We present an experimental study of the angular distribution of light scattered from several rough metallic surfaces, which cover a range of roughness conditions. The substrate materials are steel or glass; roughened by bead-blasting, grinding, or etching; and aluminum- coated. The measured surface-roughness statistics are filtered by using a composite roughness model. The raw mechanical roughnesses range from 0.21μm to 2.66μm; the high-frequency small-scale roughnesses range from 0.13μm to 0.86μm. The optical wavelength is 550nm, so that the roughness-to-wavelength ratio is of order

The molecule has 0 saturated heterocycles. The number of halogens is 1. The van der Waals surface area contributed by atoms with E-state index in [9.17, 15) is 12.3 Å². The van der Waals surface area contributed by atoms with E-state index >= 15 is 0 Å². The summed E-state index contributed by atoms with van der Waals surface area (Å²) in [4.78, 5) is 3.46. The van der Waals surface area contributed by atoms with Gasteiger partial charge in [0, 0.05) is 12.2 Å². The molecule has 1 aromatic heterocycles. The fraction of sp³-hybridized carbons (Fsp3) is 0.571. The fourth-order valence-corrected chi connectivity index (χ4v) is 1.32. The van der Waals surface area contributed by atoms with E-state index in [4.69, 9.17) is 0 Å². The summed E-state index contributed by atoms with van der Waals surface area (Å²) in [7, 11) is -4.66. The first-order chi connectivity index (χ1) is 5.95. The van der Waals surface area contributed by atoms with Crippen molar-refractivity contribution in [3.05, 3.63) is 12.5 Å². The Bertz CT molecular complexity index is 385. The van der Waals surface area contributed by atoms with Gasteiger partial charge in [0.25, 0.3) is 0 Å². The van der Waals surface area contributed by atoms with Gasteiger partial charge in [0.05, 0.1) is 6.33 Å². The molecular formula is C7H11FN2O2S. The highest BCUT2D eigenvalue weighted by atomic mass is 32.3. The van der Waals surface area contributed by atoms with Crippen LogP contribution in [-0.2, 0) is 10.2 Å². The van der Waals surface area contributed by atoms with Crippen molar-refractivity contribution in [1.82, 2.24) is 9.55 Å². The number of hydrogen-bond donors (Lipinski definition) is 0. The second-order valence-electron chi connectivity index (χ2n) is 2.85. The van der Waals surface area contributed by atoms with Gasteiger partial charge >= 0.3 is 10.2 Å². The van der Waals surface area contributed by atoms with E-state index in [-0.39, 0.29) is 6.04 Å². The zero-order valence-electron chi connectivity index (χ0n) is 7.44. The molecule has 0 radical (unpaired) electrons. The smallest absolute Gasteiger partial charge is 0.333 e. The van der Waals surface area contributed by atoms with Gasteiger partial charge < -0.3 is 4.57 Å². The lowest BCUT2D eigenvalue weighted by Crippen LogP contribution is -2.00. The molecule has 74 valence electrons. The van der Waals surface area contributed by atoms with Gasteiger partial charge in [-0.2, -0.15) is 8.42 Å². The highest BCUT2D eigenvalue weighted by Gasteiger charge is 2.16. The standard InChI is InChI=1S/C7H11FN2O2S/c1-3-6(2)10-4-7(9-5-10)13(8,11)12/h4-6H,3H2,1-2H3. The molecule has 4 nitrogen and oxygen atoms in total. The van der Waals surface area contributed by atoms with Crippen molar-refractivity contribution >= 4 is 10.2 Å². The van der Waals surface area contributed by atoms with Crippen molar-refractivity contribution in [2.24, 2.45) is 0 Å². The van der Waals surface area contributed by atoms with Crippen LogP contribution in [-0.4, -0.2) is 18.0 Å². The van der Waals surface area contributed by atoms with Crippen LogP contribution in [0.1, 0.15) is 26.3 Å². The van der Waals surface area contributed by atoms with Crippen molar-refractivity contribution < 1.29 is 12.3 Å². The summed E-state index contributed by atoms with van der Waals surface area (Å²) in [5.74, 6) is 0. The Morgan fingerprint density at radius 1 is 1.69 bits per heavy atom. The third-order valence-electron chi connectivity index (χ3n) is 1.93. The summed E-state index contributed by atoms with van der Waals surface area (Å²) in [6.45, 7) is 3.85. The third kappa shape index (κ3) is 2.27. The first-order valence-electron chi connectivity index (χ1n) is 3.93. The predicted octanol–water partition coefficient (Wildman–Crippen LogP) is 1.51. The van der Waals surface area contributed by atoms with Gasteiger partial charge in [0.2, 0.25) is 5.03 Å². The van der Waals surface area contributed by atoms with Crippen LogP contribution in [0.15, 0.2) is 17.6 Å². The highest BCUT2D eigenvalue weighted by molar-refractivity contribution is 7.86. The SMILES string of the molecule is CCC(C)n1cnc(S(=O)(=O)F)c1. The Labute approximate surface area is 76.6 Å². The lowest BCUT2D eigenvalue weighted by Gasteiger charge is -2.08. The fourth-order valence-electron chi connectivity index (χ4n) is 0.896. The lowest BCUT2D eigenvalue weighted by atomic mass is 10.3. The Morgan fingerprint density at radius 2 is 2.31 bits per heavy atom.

one. A BRDF model based on the Kirchhoff approximation is used to establish a relationship between surface-height statistics and the angular distribution of the scattered light. Angular distributions calculated with the BRDF model are fit to the measurements. The best-fit roughness statistics from the BRDF model agree closely with those measured for the high-frequency small-scale roughness component. The latter roughness component, which has the highest surface slopes, is thus the primary contributor to the angular distribution of the reflected light. We show that the Kirchhoff approximation can be applied to rough metallic surfaces that have multiple scales of roughness and near-, but not perfect, Gaussian surface-height distributions.© (2005) COPYRIGHT SPIE--The International Society for Optical Engineering. Downloading of the abstract is permitted for personal use only.